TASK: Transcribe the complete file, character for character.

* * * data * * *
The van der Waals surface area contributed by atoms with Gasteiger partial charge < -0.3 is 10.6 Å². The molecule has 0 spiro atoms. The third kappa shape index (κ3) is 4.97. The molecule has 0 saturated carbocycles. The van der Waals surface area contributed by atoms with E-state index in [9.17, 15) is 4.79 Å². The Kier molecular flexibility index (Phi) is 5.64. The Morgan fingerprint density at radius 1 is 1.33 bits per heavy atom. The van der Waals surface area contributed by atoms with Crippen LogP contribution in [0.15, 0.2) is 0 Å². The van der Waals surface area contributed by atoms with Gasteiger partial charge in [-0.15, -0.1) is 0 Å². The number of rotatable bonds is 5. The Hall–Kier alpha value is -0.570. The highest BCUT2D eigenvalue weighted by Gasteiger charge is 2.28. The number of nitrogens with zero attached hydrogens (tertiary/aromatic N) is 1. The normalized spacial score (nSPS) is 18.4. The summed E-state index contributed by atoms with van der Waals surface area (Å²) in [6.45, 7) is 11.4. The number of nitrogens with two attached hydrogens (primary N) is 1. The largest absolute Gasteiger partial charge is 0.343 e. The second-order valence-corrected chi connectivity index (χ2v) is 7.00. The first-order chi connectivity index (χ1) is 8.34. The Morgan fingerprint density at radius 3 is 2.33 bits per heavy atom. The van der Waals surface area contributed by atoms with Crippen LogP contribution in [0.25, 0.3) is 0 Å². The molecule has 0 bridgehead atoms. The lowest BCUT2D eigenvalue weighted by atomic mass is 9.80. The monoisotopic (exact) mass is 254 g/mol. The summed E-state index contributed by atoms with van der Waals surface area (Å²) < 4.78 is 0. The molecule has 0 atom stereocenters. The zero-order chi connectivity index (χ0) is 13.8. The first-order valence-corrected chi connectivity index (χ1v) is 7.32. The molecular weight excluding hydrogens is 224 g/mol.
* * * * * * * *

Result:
The van der Waals surface area contributed by atoms with Gasteiger partial charge < -0.3 is 10.6 Å². The molecule has 0 spiro atoms. The third kappa shape index (κ3) is 4.97. The molecule has 0 saturated carbocycles. The van der Waals surface area contributed by atoms with E-state index in [9.17, 15) is 4.79 Å². The Kier molecular flexibility index (Phi) is 5.64. The Morgan fingerprint density at radius 1 is 1.33 bits per heavy atom. The van der Waals surface area contributed by atoms with Crippen LogP contribution in [0.15, 0.2) is 0 Å². The van der Waals surface area contributed by atoms with Gasteiger partial charge in [-0.15, -0.1) is 0 Å². The number of rotatable bonds is 5. The Hall–Kier alpha value is -0.570. The highest BCUT2D eigenvalue weighted by Gasteiger charge is 2.28. The number of nitrogens with zero attached hydrogens (tertiary/aromatic N) is 1. The normalized spacial score (nSPS) is 18.4. The summed E-state index contributed by atoms with van der Waals surface area (Å²) in [6.45, 7) is 11.4. The number of nitrogens with two attached hydrogens (primary N) is 1. The largest absolute Gasteiger partial charge is 0.343 e. The second-order valence-corrected chi connectivity index (χ2v) is 7.00. The first-order chi connectivity index (χ1) is 8.34. The Morgan fingerprint density at radius 3 is 2.33 bits per heavy atom. The van der Waals surface area contributed by atoms with Crippen LogP contribution in [0.25, 0.3) is 0 Å². The molecule has 0 bridgehead atoms. The lowest BCUT2D eigenvalue weighted by atomic mass is 9.80. The monoisotopic (exact) mass is 254 g/mol. The summed E-state index contributed by atoms with van der Waals surface area (Å²) < 4.78 is 0. The molecule has 0 atom stereocenters. The zero-order chi connectivity index (χ0) is 13.8. The first-order valence-corrected chi connectivity index (χ1v) is 7.32. The molecular weight excluding hydrogens is 224 g/mol.